(The opinions expressed here are those of the author, Clyde Russell, a columnist for Reuters.)
Iron ore price is enjoying a rally built largely on two factors that have yet to eventuate, a renewed building boom in China and possible supply disruptions in top exporter Australia.
The spot price of iron ore for delivery to north China, as assessed by commodity price reporting agency Argus, ended at $137.60 a tonne on Wednesday, a surge of 58% since the 18-month low of $87 in mid-November.
The catalysts for the rally are effectively a fear and a hope, and together they are proving enough to give the steel-making raw material a bullish tone.
The fear is that Australia’s supply will be affected by the Omicron coronavirus variant breaching the walls of fortress Western Australia state, which until now has been one of the few jurisdictions in the world to keep covid-19 at bay using strict border controls.
Western Australia is home to the bulk of Australia’s iron ore mines, which in turn supply about 70% of the imports by China, the world’s biggest buyer of the raw material.
The state recorded 24 new cases of covid-19 on Wednesday, and while this appears a tiny number compared to the 17,316 new cases and 29 deaths recorded in New South Wales state the same day, the concern is that Western Australia is at the start of an Omicron wave.
“We now have an outbreak and we’re not going to be able to get it under control,” Western Australia Premier Mark McGowan said on Wednesday.
Despite this pessimism, McGowan is still keeping his state’s borders shut in a bid to control how fast Omicron spreads, but this may also end up lowering iron ore output.
Many of the workers at the remote mines reside in other states and the big miners are concerned that some will give up their jobs unless Western Australia’s border controls are relaxed, allowing them to travel freely between the mines and their homes in Australia’s eastern states.
Rio Tinto, BHP Group and Fortescue Metals Group, Australia’s biggest iron ore miners, have all flagged likely labour disruptions to their operations.
An additional worry for Australia’s iron ore production is the coming cyclone season, which may be more severe than usual because of the La Nina weather phenomenon, which has in the past led to more and stronger storms.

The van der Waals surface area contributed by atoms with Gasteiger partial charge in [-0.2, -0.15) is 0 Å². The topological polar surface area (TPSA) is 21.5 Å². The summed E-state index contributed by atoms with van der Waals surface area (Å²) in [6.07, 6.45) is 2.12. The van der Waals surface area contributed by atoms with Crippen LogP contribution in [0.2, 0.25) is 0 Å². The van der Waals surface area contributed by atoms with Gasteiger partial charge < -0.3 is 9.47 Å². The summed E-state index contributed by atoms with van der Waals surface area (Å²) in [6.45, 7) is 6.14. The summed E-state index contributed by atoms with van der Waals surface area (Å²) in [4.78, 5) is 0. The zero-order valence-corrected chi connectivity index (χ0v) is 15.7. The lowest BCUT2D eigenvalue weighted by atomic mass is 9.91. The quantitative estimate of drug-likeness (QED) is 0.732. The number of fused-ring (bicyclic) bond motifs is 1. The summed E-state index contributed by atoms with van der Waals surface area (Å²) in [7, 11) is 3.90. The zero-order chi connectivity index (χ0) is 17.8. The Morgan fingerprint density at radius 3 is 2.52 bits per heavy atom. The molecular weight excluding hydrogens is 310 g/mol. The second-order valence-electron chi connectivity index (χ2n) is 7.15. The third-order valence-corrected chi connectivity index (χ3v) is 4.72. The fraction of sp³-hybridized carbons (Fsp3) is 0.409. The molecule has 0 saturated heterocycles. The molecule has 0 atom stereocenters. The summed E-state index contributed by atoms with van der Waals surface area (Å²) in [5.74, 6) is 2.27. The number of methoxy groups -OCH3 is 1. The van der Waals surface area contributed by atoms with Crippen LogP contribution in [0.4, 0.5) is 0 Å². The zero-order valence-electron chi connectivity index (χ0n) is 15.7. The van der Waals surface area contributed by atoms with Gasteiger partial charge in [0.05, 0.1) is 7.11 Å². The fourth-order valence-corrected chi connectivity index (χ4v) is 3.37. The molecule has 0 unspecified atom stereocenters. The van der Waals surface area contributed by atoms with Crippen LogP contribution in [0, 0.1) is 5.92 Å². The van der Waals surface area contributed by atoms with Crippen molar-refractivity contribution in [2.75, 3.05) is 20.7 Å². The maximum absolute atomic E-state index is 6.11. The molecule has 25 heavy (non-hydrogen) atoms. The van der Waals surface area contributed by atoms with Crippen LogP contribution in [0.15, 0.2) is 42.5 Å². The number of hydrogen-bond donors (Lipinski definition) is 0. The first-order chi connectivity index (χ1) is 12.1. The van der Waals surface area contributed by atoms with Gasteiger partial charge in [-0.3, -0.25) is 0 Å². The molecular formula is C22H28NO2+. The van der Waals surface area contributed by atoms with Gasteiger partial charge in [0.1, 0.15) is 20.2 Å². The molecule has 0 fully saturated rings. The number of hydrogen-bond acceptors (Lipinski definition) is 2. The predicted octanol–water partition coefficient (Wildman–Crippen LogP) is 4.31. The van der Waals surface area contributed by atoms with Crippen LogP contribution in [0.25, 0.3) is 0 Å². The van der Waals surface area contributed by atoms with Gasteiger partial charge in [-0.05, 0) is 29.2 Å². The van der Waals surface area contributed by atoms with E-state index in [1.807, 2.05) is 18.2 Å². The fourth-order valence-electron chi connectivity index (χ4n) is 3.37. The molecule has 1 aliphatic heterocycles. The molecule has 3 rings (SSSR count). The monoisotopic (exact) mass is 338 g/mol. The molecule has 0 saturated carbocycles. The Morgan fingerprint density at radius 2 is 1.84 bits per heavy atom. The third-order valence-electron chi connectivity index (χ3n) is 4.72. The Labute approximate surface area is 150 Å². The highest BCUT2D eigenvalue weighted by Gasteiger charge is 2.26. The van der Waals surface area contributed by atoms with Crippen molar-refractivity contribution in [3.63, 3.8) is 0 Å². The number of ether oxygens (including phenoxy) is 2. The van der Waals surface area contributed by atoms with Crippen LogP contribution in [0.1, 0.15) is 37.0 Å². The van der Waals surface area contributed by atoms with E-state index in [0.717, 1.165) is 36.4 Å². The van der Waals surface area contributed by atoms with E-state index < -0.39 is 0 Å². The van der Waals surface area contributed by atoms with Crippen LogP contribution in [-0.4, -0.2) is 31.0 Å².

The potential disruptions are still just that, with actual export volumes holding up.
Australia’s iron ore exports are estimated by Refinitiv at 74.13 million tonnes in January, down from December’s 80.26 million, but above 68.25 million in November and October’s 71.71 million.
The solid exports in recent months have shown up in China’s import figures, with Refinitiv forecasting January imports at 117.41 million tonnes, which if confirmed by official customs data would be the highest on record, eclipsing the official 112.65 million from July 2020.
Commodity consultants Kpler are also expecting record iron ore imports by China in January, with their data pointing to arrivals of 117.42 million tonnes. The official data will likely show some difference as not all cargoes that are discharged in January may be assessed as having cleared customs in that month.
China’s robust iron ore imports form the hope part of the current rally, with expectations for strong construction activity in the coming months.
Steel production in China may be constrained until March, given the desire to limit pollution over the Beijing Winter Olympics and the upcoming week-long Lunar New Year holidays.
However, once this period is over, expectations are for steel demand to rise as construction ramps up to the summer peak and as Beijing works to stimulate the economy in order to meet growth targets.
(Editing by Richard Pullin)